was shooting indiscriminately into the crowd of protesters.
Abu Thuraya posed no danger to
anyone: How much of a danger could a double amputee in a wheelchair, imprisoned
behind a fence, constitute? How much evil and insensitivity does it take in
order to shoot a handicapped person in a wheelchair? Abu Thuraya was not the
first, nor will he be the last, Palestinian with disabilities to be killed by
soldiers of the Israel Defense Forces — the most moral soldiers in the world,
or not.
The killing of the young disabled
man passed almost without mention in Israel. He was one of three demonstrators
killed Friday, just another humdrum day. One can easily imagine what would
happen if Palestinians had killed an Israeli who used a wheelchair. What a
furor would have erupted, with endless ink spilled on their cruelty and
barbarism. How many arrests would have resulted, how much blood would have
flowed in retaliation. But when soldiers behave barbarically, Israel is silent
and shows no interest. No shock, no shame, no pity. An apology or expression of
regret or remorse is the stuff of fantasy. The idea of holding those
responsible for this criminal killing accountable is also delusional. Abu
Thuraya was a dead man once he dared take part in his people’s protest and his killing
is of no interest to anyone, since he was a Palestinian.
The Gaza Strip has been closed to
Israeli journalists for 11 years, so one can only imagine the life of the
car-washer from Shati before his death — how he recovered from his injuries in
the absence of decent rehabilitation services in the besieged Strip, with no
chance of obtaining prosthetic legs; how he rumbled along in an old wheelchair,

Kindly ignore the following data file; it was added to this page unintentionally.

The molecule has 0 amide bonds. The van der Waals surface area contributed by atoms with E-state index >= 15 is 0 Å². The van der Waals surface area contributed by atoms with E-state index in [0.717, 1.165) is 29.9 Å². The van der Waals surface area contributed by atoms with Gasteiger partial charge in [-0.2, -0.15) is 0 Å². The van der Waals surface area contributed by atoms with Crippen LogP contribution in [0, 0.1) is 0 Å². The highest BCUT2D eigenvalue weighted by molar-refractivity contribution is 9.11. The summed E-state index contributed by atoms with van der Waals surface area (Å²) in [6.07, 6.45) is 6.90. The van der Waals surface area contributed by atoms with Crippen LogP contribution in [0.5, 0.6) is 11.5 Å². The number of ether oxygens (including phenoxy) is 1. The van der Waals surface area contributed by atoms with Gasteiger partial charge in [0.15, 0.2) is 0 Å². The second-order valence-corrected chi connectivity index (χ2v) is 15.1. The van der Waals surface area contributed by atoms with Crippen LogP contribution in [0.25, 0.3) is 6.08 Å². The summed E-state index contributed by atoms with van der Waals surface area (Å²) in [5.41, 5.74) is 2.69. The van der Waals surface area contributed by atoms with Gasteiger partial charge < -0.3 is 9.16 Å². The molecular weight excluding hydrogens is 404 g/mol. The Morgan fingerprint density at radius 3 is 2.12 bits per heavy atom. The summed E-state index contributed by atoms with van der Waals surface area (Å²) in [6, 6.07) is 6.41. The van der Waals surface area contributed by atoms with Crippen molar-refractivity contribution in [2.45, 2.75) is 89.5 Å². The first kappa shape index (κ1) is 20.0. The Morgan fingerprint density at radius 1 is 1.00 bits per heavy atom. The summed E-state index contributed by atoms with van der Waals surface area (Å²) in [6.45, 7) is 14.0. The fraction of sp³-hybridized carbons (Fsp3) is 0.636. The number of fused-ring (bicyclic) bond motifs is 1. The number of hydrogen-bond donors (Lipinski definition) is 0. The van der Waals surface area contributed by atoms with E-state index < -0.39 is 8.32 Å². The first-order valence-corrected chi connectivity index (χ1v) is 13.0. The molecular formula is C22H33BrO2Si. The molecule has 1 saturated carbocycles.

not an electric one, in the sandy alleys of his camp; how he continued washing
cars despite his disability, since there are no other choices in Shati,
including for people with disabilities; and how he continued struggling with
his friends, despite his disability.
No Israeli could imagine life in
that cage, the biggest in the world, the one called the Gaza Strip. It is part
of a never-ending mass experiment on human beings.
One should see the desperate
young people who approached the fence in Friday’s demonstration, armed with
stones that couldn’t reach anywhere, throwing them through the cracks in the
bars behind which they are trapped.
These young people have no hope
in their lives, even when they have two legs to walk on. Abu Thuraya had even
less hope.
There is something pathetic yet
dignified in the photo of him raising the Palestinian flag, given his dual
confinement — in his wheelchair and in his besieged country.

The story of Abu Thuraya is an
accurate reflection of the circumstances of his people. Shortly after he was
photographed, his tormented life came to an end. When people cry out every
week: “Netanyahu to Maasiyahu [prison]” someone should finally also start
talking about The Hague.